Rollin G. Grams. 2010. Stewards of Grace: A Reflective, Missions Biography of Eugene and Phyllis Grams in South Africa, 1951-1962. Eugene: Wipf & Stock.
Review by Stephen W. Hiemstra
One of the truly remarkable events of 20th century Christianity has been the outpouring of the Holy Spirit through the Pentecostal movement. It is also relatively undocumented. Rollin Grams’ book, Stewards of Grace, works to fill this gap. Rollin is the son of Pentecostal (Assembly of God) missionaries, Eugene and Phyllis Grams, who labored most of their careers in South Africa. He writes their story in their own words. The book is, however, more than an oral history or a travel diary. Rollin writes from the perspective of a biblical scholar who can interpret their experiences in terms of the biblical tradition.
Why might we, as Christians, read be interested in the lives of these quiet missionaries? Grams writes:
The Story of Eugene and Phyllis Grams is a story of one way to live justly amidst the social injustices of apartheid—the policy and practice of racial separation and inequality of South Africa. It is one way to live missionally before the needs of the world (x).
The words—live justly—and—live missionally—stand out here. Our lives in Christ are in tension with the world—how exactly do we deal with that and remain faithful to our calling as Christians?
Salted throughout the book are asides (he calls them capsules) to explain to a non-Pentecostal audience what is going on. For example, in an early capsule, Grams provides historical insight into the Pentecostal movement. Pentecostalism is often dated to begin with the Azusa Street Revival in 1906 (www.AzusaStreet.org) in Los Angeles, California. However, the Azusa Street Revival was one of many offshoots of the Welch Revival of 1904 and 1905 (19). Pentecostalism builds also on the much earlier holiness and faith healing movements (18). The multi-ethnic, multi-racial context of the Azusa Street Revival is a Pentecostal distinctive and an important contributor to its rapid growth worldwide.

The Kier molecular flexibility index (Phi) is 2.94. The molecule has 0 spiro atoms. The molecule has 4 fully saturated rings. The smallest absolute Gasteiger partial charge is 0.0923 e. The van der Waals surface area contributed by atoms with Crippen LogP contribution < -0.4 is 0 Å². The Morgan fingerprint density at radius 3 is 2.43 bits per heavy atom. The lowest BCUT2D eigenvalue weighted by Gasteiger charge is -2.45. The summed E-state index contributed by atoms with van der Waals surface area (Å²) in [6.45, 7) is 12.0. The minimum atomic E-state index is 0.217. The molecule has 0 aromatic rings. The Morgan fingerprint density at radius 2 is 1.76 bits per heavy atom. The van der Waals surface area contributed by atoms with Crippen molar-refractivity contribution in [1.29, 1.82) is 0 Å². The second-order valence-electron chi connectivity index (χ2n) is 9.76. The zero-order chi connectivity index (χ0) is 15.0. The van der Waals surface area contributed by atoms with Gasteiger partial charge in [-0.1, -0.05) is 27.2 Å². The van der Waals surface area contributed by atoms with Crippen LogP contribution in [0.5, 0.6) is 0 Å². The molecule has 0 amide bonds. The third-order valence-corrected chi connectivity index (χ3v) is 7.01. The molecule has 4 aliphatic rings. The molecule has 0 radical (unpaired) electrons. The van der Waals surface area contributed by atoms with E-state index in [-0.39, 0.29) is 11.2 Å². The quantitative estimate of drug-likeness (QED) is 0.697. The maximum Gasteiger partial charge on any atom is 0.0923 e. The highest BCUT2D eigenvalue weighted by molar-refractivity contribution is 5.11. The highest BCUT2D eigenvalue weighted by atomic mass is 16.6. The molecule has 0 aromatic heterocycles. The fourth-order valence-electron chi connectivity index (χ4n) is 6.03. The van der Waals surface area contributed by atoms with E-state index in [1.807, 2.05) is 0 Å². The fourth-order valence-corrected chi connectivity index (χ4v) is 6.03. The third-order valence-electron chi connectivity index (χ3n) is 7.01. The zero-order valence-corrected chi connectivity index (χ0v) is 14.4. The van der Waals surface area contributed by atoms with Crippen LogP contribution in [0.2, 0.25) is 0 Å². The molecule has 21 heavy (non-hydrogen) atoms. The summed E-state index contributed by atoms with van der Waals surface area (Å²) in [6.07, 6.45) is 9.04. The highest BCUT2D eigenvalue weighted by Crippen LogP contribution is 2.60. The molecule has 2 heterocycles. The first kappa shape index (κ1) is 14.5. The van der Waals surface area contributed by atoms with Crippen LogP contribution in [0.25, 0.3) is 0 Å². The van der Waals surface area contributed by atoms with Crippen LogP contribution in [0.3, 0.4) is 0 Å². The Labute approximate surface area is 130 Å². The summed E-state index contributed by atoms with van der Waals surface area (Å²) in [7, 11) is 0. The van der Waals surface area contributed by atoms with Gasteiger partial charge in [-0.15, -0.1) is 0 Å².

Not all his capsules focus on Pentecostalism. For example, Grams’ first capsule deals with Apartheid. What was Apartheid? Apartheid started in the Afrikaans Dutch Reformed Church whose General Synod ruled in 1857 that blacks should worship separately from whites. This doctrine pointed to God’s separation of the races at the time of the Tower of Babel–the whites viewed themselves as Israelites entering the promised land (3). This religious separation became law after the Nationalist Party gained control of the government in 1949. A series of laws were passed. The Mixed Marriage Act of 1949 made interracial marriage illegal. The Illegal Squatters Act of 1951 authorized the government to relocate into “homelands”. The Abolition of Passes Act required blacks to carry identity books at all times (4). It was in 1950 that Nelson Mandela was elected to the National Executive Committee of the African National Congress (ANC). After the abolition of Apartheid, Mandela was elected president of South Africa in 1994 (5).
Other than the capsules, Grams primarily writes a series of short stories. The book consists of 21 chapters that frame these stories. These chapters are preceded with a forward and followed by short postscript. Far from dry, Rollin poses a sense of humor that makes the stories come alive.
Historians will likely want someday to understand the events and people that led up to the quiet revolution in South Africa. Apartheid is now history. I can tell you as someone who worked in international affairs that few people envisioned the changes that took place in South Africa. At some point, the role of Christians, such as the Grams, in these changes will need to be evaluated. Rollin’s book provides source material for that evaluation. A good screen writer could place this biography against a backdrop of the times and create a classic in Christian cinema.